As Catholics, we must think with the Church, and the Church is ALWAYS about the business of truth. Truth matters, and our only hope of happiness is to follow that path. Beware of forming ideas solely on the basis of good experience!

  7. My original interest in Medjugorje was largely fed by my interest in the Catholic Charismatic Renewal Movement and vice-versa. My interest peaked at one Charismatic Conference that included Karl Keating of Catholic Answers and Father Benedict Groeschel as speakers, despite the fact that neither claimed to be part of the movement personally. I felt that was the direction the Charismatic movement should take, while distancing itself from Medjugorje (which dominated the conference bookstore). Unfortunately it seemed to me that the two movements were nearly inseparable, and were based almost entirely upon emotionalism.
    It seems that EWTN had early ties to both movements in its early days, but fortunately evolved to become more doctrinal. I think Franciscan University somewhat made that same transition as they became more known for Dr. Scott Hahn, though I'm not sure that they still don't have some close ties to both Medjugorje and the Charismatic Movement.
    It seems to me that Ralph Martin has steered Renewal Ministries away from Medjugorje, even though he might personally be supportive. I am still of the opinion that at the grass-roots level, Charismatics tend to be into emotional phenomena and therefore believers in Medjugorje. I'd like to hear you have a discussion with Ralph about this if he is willing.

  8. I wish here to point out some interesting things
    i learned from Servant of God Father John A Hardon SJ 1) One of the reasons he was skeptical about the Medjugorje Phenomon was,according to his sources, 'announced' in advance at a Charismastic Renewal Conference in Rome shortly prior to the Phenomon taking place And Members of Franciscan Order that were from Medjugorje region were present and then returned to the area.
    2) The Phenomenon could be explained by Pychological and other reasons (The Servant of God had a graduate degree in Pychology)
    3 The People promoting the Medjugorje Phenomenon were often not giving accurate information about what the Pope and Cardinal Ratzingers view was on the subject!Often frabricating Statements. Father Hardon Was in regular contact with the Holy See almost daily if not in the very least weekly. As Vowed studied student of Pope and the Papacy he was not going to contradict his vow of Obedience of Mind and Heart to God's authorities
    In my own case i too was a supporter of the Medjugorje Phenomenon Until meeting the holy Priest and now Servant of God Father Hardon. He was remarkable for his keen discernment and wisdom concerning many things going on in The Church and The World. He was highly sought after by many Bishops in need of Objective Judgement about Private Revealations Yet in my experience with him he had pure simple Faith!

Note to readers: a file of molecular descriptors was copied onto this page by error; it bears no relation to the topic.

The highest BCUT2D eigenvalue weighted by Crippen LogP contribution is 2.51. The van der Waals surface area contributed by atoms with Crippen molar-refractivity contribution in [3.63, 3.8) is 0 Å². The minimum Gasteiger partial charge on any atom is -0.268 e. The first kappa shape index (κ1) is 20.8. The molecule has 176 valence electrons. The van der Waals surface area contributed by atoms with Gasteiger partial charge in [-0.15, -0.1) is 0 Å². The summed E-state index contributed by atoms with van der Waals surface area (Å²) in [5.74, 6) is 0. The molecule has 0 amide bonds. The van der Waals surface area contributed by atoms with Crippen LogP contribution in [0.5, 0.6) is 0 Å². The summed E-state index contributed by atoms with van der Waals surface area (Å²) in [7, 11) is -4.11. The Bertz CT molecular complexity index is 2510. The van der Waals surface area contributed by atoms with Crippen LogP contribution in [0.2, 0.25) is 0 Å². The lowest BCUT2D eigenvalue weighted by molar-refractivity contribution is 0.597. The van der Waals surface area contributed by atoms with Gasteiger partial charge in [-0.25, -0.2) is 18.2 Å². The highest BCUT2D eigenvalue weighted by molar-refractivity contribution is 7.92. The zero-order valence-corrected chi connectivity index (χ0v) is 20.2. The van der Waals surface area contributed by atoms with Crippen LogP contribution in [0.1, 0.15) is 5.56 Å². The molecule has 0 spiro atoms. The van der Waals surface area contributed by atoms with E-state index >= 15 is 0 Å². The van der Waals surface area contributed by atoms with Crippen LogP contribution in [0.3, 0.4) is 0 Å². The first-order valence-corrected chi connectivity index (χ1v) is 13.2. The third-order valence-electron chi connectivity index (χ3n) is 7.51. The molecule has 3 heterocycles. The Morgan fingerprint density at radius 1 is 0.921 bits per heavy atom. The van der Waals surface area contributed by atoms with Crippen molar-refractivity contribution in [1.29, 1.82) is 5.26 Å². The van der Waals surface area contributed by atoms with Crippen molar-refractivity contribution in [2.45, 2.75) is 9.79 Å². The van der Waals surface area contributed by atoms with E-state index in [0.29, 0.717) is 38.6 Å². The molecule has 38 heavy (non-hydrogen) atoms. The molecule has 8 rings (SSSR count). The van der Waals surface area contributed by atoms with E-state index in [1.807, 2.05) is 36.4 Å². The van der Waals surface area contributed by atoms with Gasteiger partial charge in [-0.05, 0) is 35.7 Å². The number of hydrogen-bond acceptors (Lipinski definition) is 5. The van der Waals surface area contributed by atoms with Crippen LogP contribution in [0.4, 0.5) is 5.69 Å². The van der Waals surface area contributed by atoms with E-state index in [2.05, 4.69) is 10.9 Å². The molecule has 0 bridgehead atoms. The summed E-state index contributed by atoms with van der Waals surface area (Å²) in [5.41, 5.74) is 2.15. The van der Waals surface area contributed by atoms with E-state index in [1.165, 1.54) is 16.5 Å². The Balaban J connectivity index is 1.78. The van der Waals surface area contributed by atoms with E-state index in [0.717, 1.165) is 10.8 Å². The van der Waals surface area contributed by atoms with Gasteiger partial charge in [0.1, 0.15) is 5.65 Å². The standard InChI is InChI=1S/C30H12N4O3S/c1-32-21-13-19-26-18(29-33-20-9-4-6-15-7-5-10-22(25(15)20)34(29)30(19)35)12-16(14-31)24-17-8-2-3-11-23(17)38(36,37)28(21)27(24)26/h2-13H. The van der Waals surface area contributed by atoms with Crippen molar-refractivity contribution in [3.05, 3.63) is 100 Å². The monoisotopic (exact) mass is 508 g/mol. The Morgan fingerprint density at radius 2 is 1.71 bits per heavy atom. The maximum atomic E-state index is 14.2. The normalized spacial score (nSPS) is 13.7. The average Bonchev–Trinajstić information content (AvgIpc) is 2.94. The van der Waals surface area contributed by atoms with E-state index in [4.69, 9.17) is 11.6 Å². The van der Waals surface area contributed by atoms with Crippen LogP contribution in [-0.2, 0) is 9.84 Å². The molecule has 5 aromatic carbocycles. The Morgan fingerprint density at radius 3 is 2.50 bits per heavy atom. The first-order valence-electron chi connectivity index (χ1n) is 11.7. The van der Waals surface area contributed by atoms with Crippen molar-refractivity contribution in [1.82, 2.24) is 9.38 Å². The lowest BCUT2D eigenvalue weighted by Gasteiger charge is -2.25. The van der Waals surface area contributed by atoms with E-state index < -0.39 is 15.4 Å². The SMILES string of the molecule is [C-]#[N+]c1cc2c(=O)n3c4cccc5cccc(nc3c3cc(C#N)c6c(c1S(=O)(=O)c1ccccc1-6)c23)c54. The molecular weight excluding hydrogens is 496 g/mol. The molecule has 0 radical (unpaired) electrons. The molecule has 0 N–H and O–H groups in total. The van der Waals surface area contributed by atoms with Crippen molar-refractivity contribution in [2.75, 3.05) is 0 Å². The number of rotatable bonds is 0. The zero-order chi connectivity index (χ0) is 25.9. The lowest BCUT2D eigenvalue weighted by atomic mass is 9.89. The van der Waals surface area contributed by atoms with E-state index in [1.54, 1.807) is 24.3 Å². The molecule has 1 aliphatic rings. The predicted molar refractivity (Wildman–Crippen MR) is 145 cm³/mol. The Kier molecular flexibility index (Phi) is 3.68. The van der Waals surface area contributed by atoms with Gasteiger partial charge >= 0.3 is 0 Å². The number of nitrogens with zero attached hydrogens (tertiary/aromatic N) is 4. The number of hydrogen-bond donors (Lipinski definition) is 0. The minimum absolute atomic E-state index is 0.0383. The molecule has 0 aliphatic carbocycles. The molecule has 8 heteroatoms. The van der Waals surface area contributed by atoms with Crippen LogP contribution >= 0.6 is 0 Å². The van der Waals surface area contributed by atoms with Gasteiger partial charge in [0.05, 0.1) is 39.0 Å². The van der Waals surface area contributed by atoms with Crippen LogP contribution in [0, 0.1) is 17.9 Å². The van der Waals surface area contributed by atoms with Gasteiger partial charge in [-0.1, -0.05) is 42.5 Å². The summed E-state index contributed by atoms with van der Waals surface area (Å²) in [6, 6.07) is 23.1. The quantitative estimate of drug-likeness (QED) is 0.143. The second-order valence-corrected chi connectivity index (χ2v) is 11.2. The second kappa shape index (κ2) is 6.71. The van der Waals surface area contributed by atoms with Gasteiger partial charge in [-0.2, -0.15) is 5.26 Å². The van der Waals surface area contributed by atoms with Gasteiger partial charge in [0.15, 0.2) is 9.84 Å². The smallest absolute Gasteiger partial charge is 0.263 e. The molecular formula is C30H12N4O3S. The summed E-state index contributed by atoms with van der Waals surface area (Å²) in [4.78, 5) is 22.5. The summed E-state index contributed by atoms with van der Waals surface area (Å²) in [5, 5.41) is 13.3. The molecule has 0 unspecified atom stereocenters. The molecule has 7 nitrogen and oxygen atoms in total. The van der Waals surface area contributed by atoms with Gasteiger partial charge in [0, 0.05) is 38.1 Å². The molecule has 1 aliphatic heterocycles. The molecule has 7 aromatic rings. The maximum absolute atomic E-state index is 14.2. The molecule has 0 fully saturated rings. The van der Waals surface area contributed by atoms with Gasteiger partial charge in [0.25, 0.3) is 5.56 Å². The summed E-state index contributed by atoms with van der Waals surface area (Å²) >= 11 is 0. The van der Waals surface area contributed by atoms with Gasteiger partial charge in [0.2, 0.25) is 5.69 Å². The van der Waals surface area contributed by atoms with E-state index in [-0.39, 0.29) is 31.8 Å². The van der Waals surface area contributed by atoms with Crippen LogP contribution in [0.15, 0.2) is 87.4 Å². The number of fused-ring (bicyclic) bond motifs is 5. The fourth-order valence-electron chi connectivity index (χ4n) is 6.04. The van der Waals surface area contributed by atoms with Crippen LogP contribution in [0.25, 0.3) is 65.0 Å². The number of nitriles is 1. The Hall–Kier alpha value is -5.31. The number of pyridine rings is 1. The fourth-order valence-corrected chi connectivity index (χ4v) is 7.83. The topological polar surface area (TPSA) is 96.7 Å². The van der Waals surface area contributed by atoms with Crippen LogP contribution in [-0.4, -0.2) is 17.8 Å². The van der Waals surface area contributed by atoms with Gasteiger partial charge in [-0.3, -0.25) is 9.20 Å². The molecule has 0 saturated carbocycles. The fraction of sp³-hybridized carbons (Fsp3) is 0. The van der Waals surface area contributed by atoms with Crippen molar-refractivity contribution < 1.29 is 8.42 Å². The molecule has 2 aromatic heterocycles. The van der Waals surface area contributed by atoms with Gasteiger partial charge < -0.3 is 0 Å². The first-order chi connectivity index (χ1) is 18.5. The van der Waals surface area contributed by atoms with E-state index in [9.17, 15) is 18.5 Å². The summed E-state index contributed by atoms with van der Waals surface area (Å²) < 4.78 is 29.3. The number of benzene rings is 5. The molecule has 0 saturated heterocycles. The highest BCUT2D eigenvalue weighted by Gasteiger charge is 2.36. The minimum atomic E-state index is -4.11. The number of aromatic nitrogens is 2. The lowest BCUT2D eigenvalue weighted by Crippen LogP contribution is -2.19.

In subsequent experience of things conerning the Spiritual Life i can say it is often a very easy thing to be blinded by ones own subjectivism or fall into what one author has called illummanism
    If people wish to have some very good reading on discernment of Spiritual Phenomena
    i recommmend "A Still Small Voice' By Father Benidict Groschel CFR AND "Authenticity" By Father Dubay both are available from Ignatius Press

  9. While my view towards Medjugorje has turned to negativee, I haven't quite figured out the Charismatic Renewal. I feel comfortable with Ralph Martin, but it seems a number of the leading figures have wound up leaving or being discipllined by the Church. For instance: Father Ken Roberts, Fr. John Bertolucci, former Father Francis McNutt, the Linn brothers, etc. From what I have been able to tell, at the grass roots many members of the Charismatic Renewal are also followers of Medjugorje along with all of the various other apparitions/locutions that have followed from it. Since Ralph Martin seems to be quite sensible, I am wondering what his own assessment of what has become of things is.

  10. By the way, I'm not sure if you may know that the picture that comes up when Fr. Neil Buchlein is speaking (with his name) during your webcast seems to be a picture of Fr. Jozo Zovko rather than of Fr. Buchlein himself.

  11. I think that what is going on with some people involved in the Charismatic Renewal is that, once they have felt the consolations showered upon them from the Holy Spirit (Gifts of the Holy Spirit) perhaps instead of becoming humble they are overtaken by spiritual avarice and pride which in turn is self-love.